08/04/2020 | Press release | Distributed by Public on 08/04/2020 17:06
Hispanics have played a significant role in driving U.S. population growth over the past decade, though the group is not growing as quickly as it once did. From 2010 to 2019, the U.S. population increased by 18.9 million, and Hispanics accounted for more than half (52%) of this growth, according to a Pew Research Center analysis of new U.S. Census Bureau population estimates, the last before 2020 census figures are released.
In 2019, the number of Hispanics reached a record 60.6 million, making up 18% of the U.S. population. This is up from 50.7 million in 2010, when Hispanics were 16% of the population. The number of Hispanics is growing more slowly than it previously did, due to a decline in the annual number of births to Hispanic women and a drop in immigration, particularly from Mexico. From 2015 to 2019, the Hispanic population grew by an average of 1.9% per year, down significantly from a peak of 4.8% from 1995 to 2000. Read more via bit.ly/NHCCResourceCenter...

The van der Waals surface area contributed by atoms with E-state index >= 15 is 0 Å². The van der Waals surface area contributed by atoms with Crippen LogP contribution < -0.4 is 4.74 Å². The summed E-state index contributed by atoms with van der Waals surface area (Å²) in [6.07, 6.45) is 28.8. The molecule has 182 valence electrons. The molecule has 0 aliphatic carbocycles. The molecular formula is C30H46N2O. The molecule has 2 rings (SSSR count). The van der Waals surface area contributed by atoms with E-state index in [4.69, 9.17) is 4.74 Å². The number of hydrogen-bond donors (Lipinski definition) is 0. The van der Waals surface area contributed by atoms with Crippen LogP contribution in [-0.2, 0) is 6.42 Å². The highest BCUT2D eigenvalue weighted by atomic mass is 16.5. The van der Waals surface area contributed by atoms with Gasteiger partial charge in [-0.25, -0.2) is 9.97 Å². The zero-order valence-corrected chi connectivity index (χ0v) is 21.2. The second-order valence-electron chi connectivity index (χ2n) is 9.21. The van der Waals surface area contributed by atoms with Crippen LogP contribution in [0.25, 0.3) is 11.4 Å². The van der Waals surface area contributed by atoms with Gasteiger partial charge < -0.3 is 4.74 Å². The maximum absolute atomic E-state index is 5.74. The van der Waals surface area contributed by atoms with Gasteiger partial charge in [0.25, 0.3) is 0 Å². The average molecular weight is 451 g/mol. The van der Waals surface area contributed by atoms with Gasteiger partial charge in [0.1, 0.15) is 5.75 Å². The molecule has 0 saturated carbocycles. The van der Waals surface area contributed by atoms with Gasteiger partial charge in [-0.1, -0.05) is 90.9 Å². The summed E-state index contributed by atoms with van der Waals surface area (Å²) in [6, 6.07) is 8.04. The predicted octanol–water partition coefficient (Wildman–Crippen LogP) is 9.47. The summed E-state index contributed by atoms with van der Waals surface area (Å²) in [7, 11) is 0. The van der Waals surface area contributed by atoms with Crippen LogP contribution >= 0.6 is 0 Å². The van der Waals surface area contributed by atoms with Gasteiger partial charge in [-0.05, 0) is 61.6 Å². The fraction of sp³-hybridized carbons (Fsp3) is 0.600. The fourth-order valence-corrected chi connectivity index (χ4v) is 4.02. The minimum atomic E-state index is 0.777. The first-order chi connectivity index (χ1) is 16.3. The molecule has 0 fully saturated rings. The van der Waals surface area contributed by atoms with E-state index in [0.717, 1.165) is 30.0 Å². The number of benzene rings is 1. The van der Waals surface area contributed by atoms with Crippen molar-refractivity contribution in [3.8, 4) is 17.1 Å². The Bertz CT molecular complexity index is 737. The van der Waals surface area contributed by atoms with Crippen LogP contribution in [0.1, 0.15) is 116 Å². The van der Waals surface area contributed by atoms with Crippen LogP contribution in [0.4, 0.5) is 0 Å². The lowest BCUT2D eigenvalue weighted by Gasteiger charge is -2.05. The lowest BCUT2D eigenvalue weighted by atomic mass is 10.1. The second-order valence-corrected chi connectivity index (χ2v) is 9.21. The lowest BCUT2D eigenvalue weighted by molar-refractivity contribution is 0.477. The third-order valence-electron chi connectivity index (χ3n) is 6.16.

In four states - Illinois, Connecticut, West Virginia and Vermont - the Latino population increased from 2010 to 2019, even though the overall state population declined during this time. The decreases happened almost entirely among the white populations of these states (both Black and white populations declined in Illinois).
In 21 other states, Hispanics accounted for more than 50% of statewide population increases from 2010 to 2019. In six of these states - New York, New Jersey, Pennsylvania, New Mexico, Rhode Island and Mississippi - Latino population growth exceeded that of the overall population during this time, again largely due to declines among the white population.
In New York, the number of Latinos increased by 319,500 even as the state population went up by only 53,700. In Pennsylvania, the Latino population jumped by 273,900, while the state's population increased by 90,800. States with much smaller populations saw similar patterns. In Rhode Island, the Hispanic population jumped by 40,600 as the state population increased by only 5,400. In Mississippi, the Hispanic population increased by 18,100 even as its overall population was up by only 5,600.